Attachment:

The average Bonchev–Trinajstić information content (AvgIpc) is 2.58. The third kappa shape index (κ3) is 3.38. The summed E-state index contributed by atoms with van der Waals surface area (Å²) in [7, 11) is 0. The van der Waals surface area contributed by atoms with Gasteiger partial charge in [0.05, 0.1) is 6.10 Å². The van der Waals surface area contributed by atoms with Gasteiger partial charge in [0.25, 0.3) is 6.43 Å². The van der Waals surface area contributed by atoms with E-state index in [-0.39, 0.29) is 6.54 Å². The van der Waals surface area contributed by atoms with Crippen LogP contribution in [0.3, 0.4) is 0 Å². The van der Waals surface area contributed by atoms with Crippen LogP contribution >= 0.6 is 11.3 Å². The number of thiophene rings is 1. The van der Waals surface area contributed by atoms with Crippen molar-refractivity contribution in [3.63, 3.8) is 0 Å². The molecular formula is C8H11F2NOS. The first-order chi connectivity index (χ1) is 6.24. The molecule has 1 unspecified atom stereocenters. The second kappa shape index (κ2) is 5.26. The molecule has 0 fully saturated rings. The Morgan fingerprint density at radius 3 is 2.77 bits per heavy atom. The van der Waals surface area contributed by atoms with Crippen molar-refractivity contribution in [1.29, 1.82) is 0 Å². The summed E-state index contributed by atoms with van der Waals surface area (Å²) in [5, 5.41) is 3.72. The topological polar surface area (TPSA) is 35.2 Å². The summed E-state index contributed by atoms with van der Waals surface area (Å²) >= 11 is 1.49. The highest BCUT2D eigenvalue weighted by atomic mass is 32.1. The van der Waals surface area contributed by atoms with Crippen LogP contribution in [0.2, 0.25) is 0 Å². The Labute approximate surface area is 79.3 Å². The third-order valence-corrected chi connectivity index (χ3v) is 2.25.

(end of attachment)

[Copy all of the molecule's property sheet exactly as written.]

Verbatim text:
The average Bonchev–Trinajstić information content (AvgIpc) is 2.58. The third kappa shape index (κ3) is 3.38. The summed E-state index contributed by atoms with van der Waals surface area (Å²) in [7, 11) is 0. The van der Waals surface area contributed by atoms with Gasteiger partial charge in [0.05, 0.1) is 6.10 Å². The van der Waals surface area contributed by atoms with Gasteiger partial charge in [0.25, 0.3) is 6.43 Å². The van der Waals surface area contributed by atoms with E-state index in [-0.39, 0.29) is 6.54 Å². The van der Waals surface area contributed by atoms with Crippen LogP contribution in [0.3, 0.4) is 0 Å². The van der Waals surface area contributed by atoms with Crippen LogP contribution >= 0.6 is 11.3 Å². The number of thiophene rings is 1. The van der Waals surface area contributed by atoms with Crippen molar-refractivity contribution in [3.63, 3.8) is 0 Å². The molecular formula is C8H11F2NOS. The first-order chi connectivity index (χ1) is 6.24. The molecule has 1 unspecified atom stereocenters. The second kappa shape index (κ2) is 5.26. The molecule has 0 fully saturated rings. The Morgan fingerprint density at radius 3 is 2.77 bits per heavy atom. The van der Waals surface area contributed by atoms with Crippen molar-refractivity contribution in [1.29, 1.82) is 0 Å². The summed E-state index contributed by atoms with van der Waals surface area (Å²) in [5, 5.41) is 3.72. The topological polar surface area (TPSA) is 35.2 Å². The summed E-state index contributed by atoms with van der Waals surface area (Å²) >= 11 is 1.49. The highest BCUT2D eigenvalue weighted by atomic mass is 32.1. The van der Waals surface area contributed by atoms with Crippen LogP contribution in [0.2, 0.25) is 0 Å². The Labute approximate surface area is 79.3 Å². The third-order valence-corrected chi connectivity index (χ3v) is 2.25.